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Capitals sign Tom Wilson to huge six-year extension

Capitals sign Tom Wilson to huge six-year extension

One of the Capitals' top priorities for the offseason was to re-sign forward Tom Wilson and now finally they can cross that item off their to-do list. The Caps re-signed the bruising winger to a six-year contract with an average annual value of $5.17 million, the team announced Friday.

Wilson enjoyed a career year in 2017-18 and found a role playing alongside Evgeny Kuznetsov and Alex Ovechkin. He provided balance to the team's top line, but also showed he could chip in offensively with 14 goals, 21 assists and 35 points, all career highs. He also ranked fourth in the league in both hits (250) and penalties drawn per 60 minutes (1.78).

"Tom is an invaluable member of our team and we are pleased that he will play a great part in our foreseeable future," general manager Brian MacLellan said via a release from the team. "Tom is a unique player in this League. At 24 years of age, he has an impressive amount of experience and we believe that he will only continue to grow and improve as a player. With his ability in virtually any game situation, teams need players like Tom in order to succeed in the NHL."

The only issue is staying in the lineup. 

Never afraid to throw his body around, Wilson also set a career high in penalty minutes with 187 and was suspended three times in 2017-18, once in the preseason, the regular season and the postseason. 

After two suspensions early in the season, MacLellan and Wilson met with the head of the Department of Player Safety, George Parros, in an effort to learn what made certain hits suspendable.

"[Wilson's] spent a lot of time educating himself on what they're looking at and how they look at it and what's the certain things they look for," MacLellan told reporters in April. "So, I give him a lot of credit for how he's evolved with that."

At only 24, however, the Toronto native and 2012 first-round draft pick has become an integral part of the team.

After being utilized sparingly by Adam Oates on the fourth line early in his career, it took time for Wilson to begin to live up to his first-round potential. Last season finally offered a glimpse of the type of player the Caps hoped they were getting when they drafted him 16th overall and the team is hopeful he will continue to develop offensively.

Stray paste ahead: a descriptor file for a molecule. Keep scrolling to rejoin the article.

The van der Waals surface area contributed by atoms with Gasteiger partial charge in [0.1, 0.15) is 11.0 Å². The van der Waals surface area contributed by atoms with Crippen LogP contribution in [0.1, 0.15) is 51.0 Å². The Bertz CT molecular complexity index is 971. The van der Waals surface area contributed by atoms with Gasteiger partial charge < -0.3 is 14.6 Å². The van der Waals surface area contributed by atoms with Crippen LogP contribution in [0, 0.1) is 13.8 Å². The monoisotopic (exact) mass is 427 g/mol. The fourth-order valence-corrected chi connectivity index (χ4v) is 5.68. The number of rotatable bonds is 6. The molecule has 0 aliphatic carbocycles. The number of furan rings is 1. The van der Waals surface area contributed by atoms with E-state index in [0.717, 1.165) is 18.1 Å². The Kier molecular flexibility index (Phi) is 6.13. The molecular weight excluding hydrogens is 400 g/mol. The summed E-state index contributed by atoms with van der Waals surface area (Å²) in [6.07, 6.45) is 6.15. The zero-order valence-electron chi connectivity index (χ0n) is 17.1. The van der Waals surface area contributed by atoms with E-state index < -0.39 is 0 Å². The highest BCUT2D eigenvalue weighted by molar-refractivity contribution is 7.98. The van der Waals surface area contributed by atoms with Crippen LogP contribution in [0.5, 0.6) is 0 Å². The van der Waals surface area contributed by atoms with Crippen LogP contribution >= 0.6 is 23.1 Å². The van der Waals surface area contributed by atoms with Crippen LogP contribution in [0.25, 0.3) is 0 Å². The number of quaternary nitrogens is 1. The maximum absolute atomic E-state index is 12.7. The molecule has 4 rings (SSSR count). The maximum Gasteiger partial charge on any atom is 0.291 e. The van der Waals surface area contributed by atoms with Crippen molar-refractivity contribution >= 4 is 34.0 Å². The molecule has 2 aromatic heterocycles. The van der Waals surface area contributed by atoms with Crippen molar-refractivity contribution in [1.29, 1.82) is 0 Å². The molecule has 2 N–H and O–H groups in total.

"He's proven he's a good penalty killer, he's a good 5-on-5 player, he's a good forechecker," MacLellan said. "Just play around the net, I think the next level for him is how do I create tips and screens? How do I find loose pucks around the net? How do I create more off cycles? I think that's the next level for him offensively."

Wilson was the last of the team's remaining free agents in need of a new contract. With him back in the fold, the  Caps return almost the exact same roster that won the Stanley Cup last season with the only losses being forward Jay Beagle and goalie Philipp Grubauer.

A very familiar looking team is going to take the ice in October and Wilson is poised to serve a pretty sizable role on that team.

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Capitals mailbag: Will the Capitals get any playoff help from the Hershey Bears?

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Capitals mailbag: Will the Capitals get any playoff help from the Hershey Bears?

It’s time for the weekly Capitals mailbag! Check out the March 20 edition below.

Have a Caps question you want answered for next week’s mailbag? Send it on Twitter using #CapsMailNBC or by email to CapitalsMailbag@gmail.com.

Please note, some questions have been edited for clarity.

Michael M. writes: If the Caps play the Penguins in the first round, are you concerned if you’re the Caps or is it just a natural fan reaction to get a little weary of this potential first round matchup?

The mental roadblock that was the Penguins I think is gone after last season’s playoff win over their hated rivals. Having said that, would I like to see Washington draw Pittsburgh in the first round? Of course not. The playoffs are a grind and if the Caps win the division, you hope to get to the softest first round matchup you can. Playing Sidney Crosby and Evgeni Malkin does not fit the bill.

As great as this rivalry is, it is totally fair to be weary of the matchup. They have played in the playoffs in three straight years and it is only natural to want to see another team in the playoffs. But that’s the playoff system we have. For some reason the NHL does not think these matchups will ever get stale, ever, and insists on keeping this dumb divisional format.

Those odds were a bit dated and I believe most oddsmakers have the Caps much higher now after they have gone on a bit of a run. To answer your question though, I’m Han Solo when it comes to the odds. I put zero faith in them.

The job of the oddsmaker is not to rank who they believe is the most likely to win, it is to get you to spend money. If you’re a Carolina fan and you’re seeing Vegas put you among the favorites, you’re going to take that to mean your team is for real and you’re going to spend money. If you’re a Caps fan and you see the Caps dropping, you’re going to spend money thinking everyone is sleeping on the defending champs and you are getting quality odds. Several bookies had the Toronto Maple Leafs as the favorites at the start of the season. Did they think the Leafs were really the favorites? Probably not, but Leaf mania was taking over Toronto and some excited fans probably dropped more money than they should have as a result of seeing their favorite team as the favorites.